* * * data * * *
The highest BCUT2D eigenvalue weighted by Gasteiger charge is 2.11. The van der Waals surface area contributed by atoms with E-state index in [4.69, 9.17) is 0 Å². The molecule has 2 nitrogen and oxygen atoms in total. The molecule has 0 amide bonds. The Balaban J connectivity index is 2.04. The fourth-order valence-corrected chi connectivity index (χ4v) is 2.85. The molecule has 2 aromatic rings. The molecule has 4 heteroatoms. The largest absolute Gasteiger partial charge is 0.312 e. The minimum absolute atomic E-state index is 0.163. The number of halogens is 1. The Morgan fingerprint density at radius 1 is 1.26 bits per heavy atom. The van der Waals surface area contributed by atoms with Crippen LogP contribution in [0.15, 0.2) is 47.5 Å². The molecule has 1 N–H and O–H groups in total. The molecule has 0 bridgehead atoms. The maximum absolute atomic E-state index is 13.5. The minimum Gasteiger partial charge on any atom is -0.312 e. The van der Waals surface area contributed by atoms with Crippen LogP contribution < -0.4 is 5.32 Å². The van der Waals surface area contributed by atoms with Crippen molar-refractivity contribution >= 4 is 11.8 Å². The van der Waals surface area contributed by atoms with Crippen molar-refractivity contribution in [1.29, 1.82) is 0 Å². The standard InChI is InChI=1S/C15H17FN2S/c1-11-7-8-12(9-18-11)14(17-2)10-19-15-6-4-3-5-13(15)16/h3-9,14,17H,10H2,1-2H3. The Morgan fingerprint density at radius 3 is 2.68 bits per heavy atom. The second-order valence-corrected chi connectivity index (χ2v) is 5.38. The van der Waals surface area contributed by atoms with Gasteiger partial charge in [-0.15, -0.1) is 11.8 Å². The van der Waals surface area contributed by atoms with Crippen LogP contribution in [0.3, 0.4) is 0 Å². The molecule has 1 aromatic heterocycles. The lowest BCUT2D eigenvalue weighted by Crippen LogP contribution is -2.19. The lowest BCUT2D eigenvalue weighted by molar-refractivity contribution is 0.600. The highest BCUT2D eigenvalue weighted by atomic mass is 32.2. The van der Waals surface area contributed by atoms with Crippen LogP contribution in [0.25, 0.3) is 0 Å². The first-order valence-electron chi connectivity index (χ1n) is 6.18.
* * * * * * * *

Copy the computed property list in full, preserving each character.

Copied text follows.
The highest BCUT2D eigenvalue weighted by Gasteiger charge is 2.11. The van der Waals surface area contributed by atoms with E-state index in [4.69, 9.17) is 0 Å². The molecule has 2 nitrogen and oxygen atoms in total. The molecule has 0 amide bonds. The Balaban J connectivity index is 2.04. The fourth-order valence-corrected chi connectivity index (χ4v) is 2.85. The molecule has 2 aromatic rings. The molecule has 4 heteroatoms. The largest absolute Gasteiger partial charge is 0.312 e. The minimum absolute atomic E-state index is 0.163. The number of halogens is 1. The Morgan fingerprint density at radius 1 is 1.26 bits per heavy atom. The van der Waals surface area contributed by atoms with Crippen LogP contribution in [0.15, 0.2) is 47.5 Å². The molecule has 1 N–H and O–H groups in total. The molecule has 0 bridgehead atoms. The maximum absolute atomic E-state index is 13.5. The minimum Gasteiger partial charge on any atom is -0.312 e. The van der Waals surface area contributed by atoms with Crippen LogP contribution < -0.4 is 5.32 Å². The van der Waals surface area contributed by atoms with Crippen molar-refractivity contribution >= 4 is 11.8 Å². The van der Waals surface area contributed by atoms with Crippen molar-refractivity contribution in [1.29, 1.82) is 0 Å². The standard InChI is InChI=1S/C15H17FN2S/c1-11-7-8-12(9-18-11)14(17-2)10-19-15-6-4-3-5-13(15)16/h3-9,14,17H,10H2,1-2H3. The Morgan fingerprint density at radius 3 is 2.68 bits per heavy atom. The second-order valence-corrected chi connectivity index (χ2v) is 5.38. The van der Waals surface area contributed by atoms with Gasteiger partial charge in [-0.15, -0.1) is 11.8 Å². The van der Waals surface area contributed by atoms with Crippen LogP contribution in [0.3, 0.4) is 0 Å². The molecule has 1 aromatic heterocycles. The lowest BCUT2D eigenvalue weighted by Crippen LogP contribution is -2.19. The lowest BCUT2D eigenvalue weighted by molar-refractivity contribution is 0.600. The highest BCUT2D eigenvalue weighted by atomic mass is 32.2. The van der Waals surface area contributed by atoms with Crippen LogP contribution in [0.25, 0.3) is 0 Å². The first-order valence-electron chi connectivity index (χ1n) is 6.18.